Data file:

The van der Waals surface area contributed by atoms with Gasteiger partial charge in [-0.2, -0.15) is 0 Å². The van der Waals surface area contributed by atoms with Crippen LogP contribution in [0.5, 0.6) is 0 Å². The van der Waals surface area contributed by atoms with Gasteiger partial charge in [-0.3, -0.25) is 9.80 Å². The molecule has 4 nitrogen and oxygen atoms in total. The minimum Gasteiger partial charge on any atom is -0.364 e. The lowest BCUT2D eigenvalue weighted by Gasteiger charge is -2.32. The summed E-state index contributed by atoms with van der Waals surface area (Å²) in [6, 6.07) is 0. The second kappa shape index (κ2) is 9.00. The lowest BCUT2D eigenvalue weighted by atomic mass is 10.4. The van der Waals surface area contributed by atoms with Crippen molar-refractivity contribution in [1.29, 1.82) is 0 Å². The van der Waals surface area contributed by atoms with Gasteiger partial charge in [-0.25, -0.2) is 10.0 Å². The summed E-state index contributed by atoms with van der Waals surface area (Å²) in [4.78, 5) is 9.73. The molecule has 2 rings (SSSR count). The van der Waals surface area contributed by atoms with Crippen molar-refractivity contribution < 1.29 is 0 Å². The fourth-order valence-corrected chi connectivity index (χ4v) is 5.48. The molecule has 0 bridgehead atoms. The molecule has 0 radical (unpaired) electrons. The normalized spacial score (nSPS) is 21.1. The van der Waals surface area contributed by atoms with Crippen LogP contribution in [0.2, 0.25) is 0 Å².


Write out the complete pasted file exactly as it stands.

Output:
The van der Waals surface area contributed by atoms with Gasteiger partial charge in [-0.2, -0.15) is 0 Å². The van der Waals surface area contributed by atoms with Crippen LogP contribution in [0.5, 0.6) is 0 Å². The van der Waals surface area contributed by atoms with Gasteiger partial charge in [-0.3, -0.25) is 9.80 Å². The molecule has 4 nitrogen and oxygen atoms in total. The minimum Gasteiger partial charge on any atom is -0.364 e. The lowest BCUT2D eigenvalue weighted by Gasteiger charge is -2.32. The summed E-state index contributed by atoms with van der Waals surface area (Å²) in [6, 6.07) is 0. The second kappa shape index (κ2) is 9.00. The lowest BCUT2D eigenvalue weighted by atomic mass is 10.4. The van der Waals surface area contributed by atoms with Crippen molar-refractivity contribution in [1.29, 1.82) is 0 Å². The van der Waals surface area contributed by atoms with Gasteiger partial charge in [-0.25, -0.2) is 10.0 Å². The summed E-state index contributed by atoms with van der Waals surface area (Å²) in [4.78, 5) is 9.73. The molecule has 2 rings (SSSR count). The van der Waals surface area contributed by atoms with Crippen molar-refractivity contribution < 1.29 is 0 Å². The fourth-order valence-corrected chi connectivity index (χ4v) is 5.48. The molecule has 0 bridgehead atoms. The molecule has 0 radical (unpaired) electrons. The normalized spacial score (nSPS) is 21.1. The van der Waals surface area contributed by atoms with Crippen LogP contribution in [0.2, 0.25) is 0 Å².